There is nothing praiseworthy about any of this even if, like all soldiers, many Confederates showed considerable prowess and bravery in battle. But then so did Nazi German generals such as Erwin Rommel and Heinz Guderian. The same could be said of Japanese Adm. Isoroku Yamamoto, who planned the attack on Pearl Harbor. Heck, even the 9/11 hijackers were undoubtedly courageous if also deeply twisted. Why not honor them while we’re at it? The cause in which bravery is displayed matters a lot, and the cause of the Confederacy, to maintain and preserve slavery, was evil. Therefore we should not pay tribute to its leaders. Full stop.

Attempts to suggest that Robert E. Lee was somehow different — that he was a glorious cavalier who embodied a noble “Lost Cause” — are founded on little more than ahistorical mythology. As noted by Adam Serwer in the Atlantic, while Lee was troubled by slavery, he was not an advocate of emancipation. He was, in fact, a cruel taskmaster as both a slave-owner and a general. “During his invasion of Pennsylvania,” Serwer notes, “Lee’s Army of Northern Virginia enslaved free blacks and brought them back to the South as property.” Moreover: “Soldiers under Lee’s command at the Battle of the Crater in 1864 massacred black Union soldiers who tried to surrender.” After the war, Lee opposed giving the vote to freed slaves.

The most praise-worthy thing that Lee did was to conclude the peace at Appomattox in April 1865 and reject calls to wage guerrilla warfare against the Union. But his motives were only partly altruistic — he feared that an insurgency would destroy the social system dominated by the South’s plantation class. The fact that Lee, like German and Japanese leaders, was willing to accept defeat after being soundly beaten does not obviate his fundamental crime in waging war on a country he had pledged to serve.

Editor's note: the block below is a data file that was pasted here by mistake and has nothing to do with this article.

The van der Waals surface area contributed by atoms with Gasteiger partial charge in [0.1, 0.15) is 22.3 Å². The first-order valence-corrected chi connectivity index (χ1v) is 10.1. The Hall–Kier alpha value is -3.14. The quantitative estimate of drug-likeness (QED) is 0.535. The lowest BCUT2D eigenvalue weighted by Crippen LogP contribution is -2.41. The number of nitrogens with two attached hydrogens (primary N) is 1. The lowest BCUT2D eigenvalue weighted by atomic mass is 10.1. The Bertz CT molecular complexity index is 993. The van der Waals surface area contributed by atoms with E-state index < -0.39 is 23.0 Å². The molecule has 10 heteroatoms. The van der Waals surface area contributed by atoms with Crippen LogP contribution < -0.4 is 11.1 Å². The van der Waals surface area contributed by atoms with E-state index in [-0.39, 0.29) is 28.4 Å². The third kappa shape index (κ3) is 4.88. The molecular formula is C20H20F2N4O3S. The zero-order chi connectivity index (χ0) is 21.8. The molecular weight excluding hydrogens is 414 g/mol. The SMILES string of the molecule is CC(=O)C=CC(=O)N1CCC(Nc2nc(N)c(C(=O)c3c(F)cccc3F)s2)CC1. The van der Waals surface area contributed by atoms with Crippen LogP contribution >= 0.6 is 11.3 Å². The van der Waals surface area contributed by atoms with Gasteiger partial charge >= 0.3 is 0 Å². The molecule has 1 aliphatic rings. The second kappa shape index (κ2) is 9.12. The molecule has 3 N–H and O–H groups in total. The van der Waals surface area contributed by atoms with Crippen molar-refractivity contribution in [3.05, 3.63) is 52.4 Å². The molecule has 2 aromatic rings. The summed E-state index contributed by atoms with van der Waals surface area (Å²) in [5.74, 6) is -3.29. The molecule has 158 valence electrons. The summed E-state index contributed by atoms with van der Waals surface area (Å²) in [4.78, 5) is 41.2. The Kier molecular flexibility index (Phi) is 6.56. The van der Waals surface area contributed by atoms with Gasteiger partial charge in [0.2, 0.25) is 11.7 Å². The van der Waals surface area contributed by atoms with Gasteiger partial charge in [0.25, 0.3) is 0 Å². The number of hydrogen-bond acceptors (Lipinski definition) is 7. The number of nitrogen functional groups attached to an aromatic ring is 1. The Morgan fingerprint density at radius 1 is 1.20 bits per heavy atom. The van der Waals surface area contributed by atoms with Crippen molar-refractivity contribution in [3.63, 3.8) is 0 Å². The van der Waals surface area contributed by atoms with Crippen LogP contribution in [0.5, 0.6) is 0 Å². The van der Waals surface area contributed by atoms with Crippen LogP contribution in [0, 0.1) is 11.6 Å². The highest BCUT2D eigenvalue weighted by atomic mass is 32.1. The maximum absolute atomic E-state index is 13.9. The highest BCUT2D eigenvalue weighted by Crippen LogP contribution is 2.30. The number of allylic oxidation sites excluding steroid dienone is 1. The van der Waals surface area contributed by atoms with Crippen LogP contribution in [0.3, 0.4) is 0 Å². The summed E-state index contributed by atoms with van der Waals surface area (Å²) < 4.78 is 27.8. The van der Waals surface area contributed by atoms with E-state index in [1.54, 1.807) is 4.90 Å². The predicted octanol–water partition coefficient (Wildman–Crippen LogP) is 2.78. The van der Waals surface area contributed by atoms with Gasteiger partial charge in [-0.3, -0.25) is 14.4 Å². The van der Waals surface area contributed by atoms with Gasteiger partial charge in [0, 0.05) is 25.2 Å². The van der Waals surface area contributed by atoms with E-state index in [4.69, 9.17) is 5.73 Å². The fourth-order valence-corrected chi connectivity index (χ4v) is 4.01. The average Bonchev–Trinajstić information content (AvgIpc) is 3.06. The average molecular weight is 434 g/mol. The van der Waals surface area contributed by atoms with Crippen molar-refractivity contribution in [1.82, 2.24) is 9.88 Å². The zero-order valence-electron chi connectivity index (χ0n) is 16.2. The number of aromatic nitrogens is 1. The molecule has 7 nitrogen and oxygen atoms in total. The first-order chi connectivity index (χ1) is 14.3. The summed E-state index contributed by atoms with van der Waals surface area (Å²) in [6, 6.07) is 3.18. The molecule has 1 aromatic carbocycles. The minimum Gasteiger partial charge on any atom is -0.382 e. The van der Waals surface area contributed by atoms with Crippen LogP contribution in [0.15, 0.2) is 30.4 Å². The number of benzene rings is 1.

If there is any Confederate worthy of special recognition it isn’t Lee but his subordinate, Gen. James Longstreet, who after the war battled white supremacist militias in New Orleans that were seeking to deprive freedmen of their rights. But it is precisely for this reason that Longstreet became anathema to his fellow Confederates. No statues to Longstreet were erected until one finally went up at the Gettysburg battlefield in 1998.

And, no, it isn’t rewriting history, as Trump claims, to take down statues honoring Confederates. The real attempt to rewrite history was undertaken by white supremacists who made a fetish of honoring the Confederacy so as to preserve segregation — the oppression of freed slaves and their descendants — when it was under challenge from the 1860s to the 1960s. Mainstream historiography has already been revised to dispel the myth of the “Lost Cause” that was created by white supremacists after the Confederacy’s defeat. Taking down the statues is simply allowing the statuary to catch up with the history.

There is still a place for Confederate statues and even Confederate flags. But that place is on battlefields and museums where history can be recounted in an even-handed and accurate fashion. It is not in public squares where such monuments serve as rallying symbols for neo-Nazis. The very fact that white supremacists are so bent on preserving Confederate statues, by force if need be, tells you all you need to know about why the president of the United States should not be defending them.

Photo credit: DREW ANGERER/Getty Images

Max Boot is the Jeane J. Kirkpatrick senior fellow for national security studies at the Council on Foreign Relations. His forthcoming book is “The Road Not Taken: Edward Lansdale and the American Tragedy in Vietnam.” Twitter: @MaxBoot